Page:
At a time when our Parliamentary democracy is under threat as never before, those few courageous voices in the media and in public life who are prepared to come forward and expose corruption, wrong-doing and lying, sometimes appear to be the only upholders of our democratic system. This is the second in a series of articles that will profile some of the key figures in the fight for right over might.
If you think of defenders of democracy, certain high profile figures immediately spring to mind – Gina Miller, Steve Bray (the “shouty man”), Jolyon Maugham (the Good Law Project), or Dominic Grieve. And yet there are hundreds of others campaigning to hold the rich and powerful to account whose names are less familiar and who are rarely seen in the media.
One such inspirational figure who deserves to be better known for her achievements, (but she would probably demur) is the barrister Amanda Robinson. The initiator of the LoveEU campaign (“a love letter to Europe”), a key figure in Women4Europe, the leader of the Release the Russia Report demonstrations in Westminster, and one of the founders of savedemocracy.uk, she typifies the many passionate, committed and creative campaigners on the frontline of the battle to maintain the rule of law in the UK.
When we meet (on the inevitable Zoom call rather than face-to-face), she tells me how she came to enter the law, and it is evident how important her choice of career and her experiences as a trainee barrister were to the development of her ideals.
She describes a world which, at the time she entered the profession, was often deeply sexist and classist. She was told at one point that if she dropped her Northern accent she might get somewhere, (to which she responded “You know something? I’m going to have MORE of an accent now”) and shares a series of anecdotes about the abuse that she and other women lawyers suffered early in their careers. Although she describes herself as retiring, even then she was obviously gutsy and brave enough to challenge the behaviour and to defend her values.
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A transformative moment was her very first experience of appearing in front of a judge, representing a client at an Employment Appeals Tribunal. She laughs as she describes being physically sick with terror in the toilets ahead of the hearing. But “then when I was there and on my feet, suddenly it was seamless, it felt completely natural”. Naturally a shy person, Robinson realised that when she was speaking on others’ behalf “I had found my voice – I had the courage to have a voice because other people needed me”.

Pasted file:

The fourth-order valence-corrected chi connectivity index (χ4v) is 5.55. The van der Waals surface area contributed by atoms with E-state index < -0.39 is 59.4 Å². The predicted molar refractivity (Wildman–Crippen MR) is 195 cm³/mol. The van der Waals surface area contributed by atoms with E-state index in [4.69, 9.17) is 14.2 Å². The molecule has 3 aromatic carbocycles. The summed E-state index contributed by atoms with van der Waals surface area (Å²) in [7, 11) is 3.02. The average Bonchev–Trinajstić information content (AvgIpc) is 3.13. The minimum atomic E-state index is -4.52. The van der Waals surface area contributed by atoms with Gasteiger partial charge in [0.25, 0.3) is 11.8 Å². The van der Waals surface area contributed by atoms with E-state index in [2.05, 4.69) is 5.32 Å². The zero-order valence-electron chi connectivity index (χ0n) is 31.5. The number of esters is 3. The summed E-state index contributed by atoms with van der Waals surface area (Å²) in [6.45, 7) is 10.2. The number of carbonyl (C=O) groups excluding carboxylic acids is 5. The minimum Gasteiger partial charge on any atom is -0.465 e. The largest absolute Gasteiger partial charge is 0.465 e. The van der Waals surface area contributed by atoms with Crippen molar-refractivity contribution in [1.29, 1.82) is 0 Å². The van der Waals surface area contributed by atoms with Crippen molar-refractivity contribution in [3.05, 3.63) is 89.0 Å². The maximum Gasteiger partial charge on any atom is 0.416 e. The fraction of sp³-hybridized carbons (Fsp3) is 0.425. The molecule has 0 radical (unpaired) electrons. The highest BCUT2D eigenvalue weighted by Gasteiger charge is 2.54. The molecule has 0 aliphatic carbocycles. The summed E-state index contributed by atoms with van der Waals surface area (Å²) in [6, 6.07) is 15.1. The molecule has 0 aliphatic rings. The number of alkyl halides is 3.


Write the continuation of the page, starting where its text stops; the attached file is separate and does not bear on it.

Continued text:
Robinson was not initially an admirer of the European Union – rather the contrary. Researching her MA thesis on European Law, she started from the viewpoint that the EU had too much control and was an undemocratic institution – “but then came to realise I was wrong”. Her study of the Good Friday Agreement as part of her research was what later led her to spot the potential threat to peace in Northern Ireland from Brexit. “That really concerned me because that risked lives, and we have a responsibility not to harm other people”.
Robinson is deeply troubled by the latest threat to peace in Northern Ireland from the Internal Market Bill and she labels those politicians who are “even thinking about legislation that could breach the GFA” as “immature”. She seems genuinely puzzled about their motivation, “I don’t know where they’ve been trained or what they have learned in life …” And with that one withering comment the current Cabinet is dismissed.
Robinson is driven by the conviction inherited from her mother that “whatever happens you have to do the right thing”. She has a deep concern for the rule of law and the health of Parliamentary democracy, a concern which saw her leading a protest about the withholding of the Russia Report outside the gates of Downing Street in the winter of 2019. Undaunted by threats on social media she has continued to expose foreign interference in UK politics. “If money coming from Russian donors is influencing how the UK operates and conducts itself that’s a significant problem. So no, I won’t let the issue drop”.
The website that she has co-founded, savedemocracy.uk, has as its objective the restoration of normal democratic government to the UK. It is quite explicitly non-party political, and aims to empower concerned citizens in the fight against corruption and to provide them with the tools to lobby their MPs and government. Ever optimistic, Robinson believes in the power of the collective to persuade governments to change course on key issues, and to fight the decay in our democracy. She believes passionately in the right of every citizen to have their voice heard by the rich and the powerful. Prediction? Her own voice is likely to be heard much more widely in the future.
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